New space companies have changed this, as they are faster-moving, and need to be more creative with how they make money. Whether it’s Spacety making a deal with Pizza Hut in Changsha for a space capsule to be installed outside the restaurant, or selfie satellites being launched into orbit and broadcast to millions of fans, commercial space companies have helped to bring space to a wider audience in the Chinese context.

Commsat space selfie satellite (credit: Commsat)

Youth in the Chinese Space Context

There was a famous survey from a couple of years ago that asked children what they wanted to be when they grow up, and gave them ~5 options to choose from. The top choice among children in the United States: YouTube star. The top choice of children in China: Astronaut. 

The enthusiasm for STEM among China’s youth is palpable, and perhaps no other area of STEM attracts as much enthusiasm as space. An early noteworthy example was a physics lecture delivered from the Chinese Space Station by Taikonaut Wang Yaping in 2013. More recently, the Shenzhou-12 crew held various talks with students in Mainland China and Hong Kong in an effort to encourage the students to think more about space.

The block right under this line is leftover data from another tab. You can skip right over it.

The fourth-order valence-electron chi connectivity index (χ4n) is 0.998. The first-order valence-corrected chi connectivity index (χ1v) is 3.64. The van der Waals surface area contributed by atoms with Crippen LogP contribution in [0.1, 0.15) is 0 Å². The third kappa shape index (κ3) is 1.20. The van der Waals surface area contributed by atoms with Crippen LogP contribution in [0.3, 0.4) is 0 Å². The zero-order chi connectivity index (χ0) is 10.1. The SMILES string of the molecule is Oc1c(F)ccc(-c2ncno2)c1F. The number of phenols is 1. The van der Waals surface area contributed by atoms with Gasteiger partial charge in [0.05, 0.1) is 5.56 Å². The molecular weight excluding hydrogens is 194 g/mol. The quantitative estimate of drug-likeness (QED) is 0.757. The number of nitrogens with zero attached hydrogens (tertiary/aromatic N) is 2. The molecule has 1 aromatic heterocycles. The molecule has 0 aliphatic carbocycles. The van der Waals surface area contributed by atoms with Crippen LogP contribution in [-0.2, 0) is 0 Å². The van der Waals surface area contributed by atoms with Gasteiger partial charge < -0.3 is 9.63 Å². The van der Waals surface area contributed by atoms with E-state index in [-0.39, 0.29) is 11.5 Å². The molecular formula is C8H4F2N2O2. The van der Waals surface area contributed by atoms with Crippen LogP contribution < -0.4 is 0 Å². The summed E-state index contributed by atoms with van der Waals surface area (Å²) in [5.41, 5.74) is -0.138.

As the Chinese space program becomes more advanced, and as human spaceflight becomes more common, we expect even more emphasis on getting young people involved and interested in the sector.

Shenzhou-10 taikonaut Wang Yaping gives a physics lesson from the Tiangong-1 station in 2013 (credit: CMSA)

Conclusions

China’s space program is only going to get bigger, and as a result, its cultural impact is also very likely to increase. It’s not entirely clear what this will entail for China and the rest of the world, but we are already starting to see some evidence. While not as popular as NASA swag, we are beginning to see CNSA swag appear here and there over in Hong Kong (and probably elsewhere). Chinese space launches are being broadcast live and in English. And last but not least, films are starting to show China playing a major role in space, including most recently, The Wandering Earth, which, coincidentally, is the topic of the 2nd part of our interview with Molly, conducted by our colleague Aurélie Gillet. 

For more information on general space culture, be sure to check out the Pt 1 episode, and for a deep-dive into the Wandering Earth, check out Pt 2, coming soon!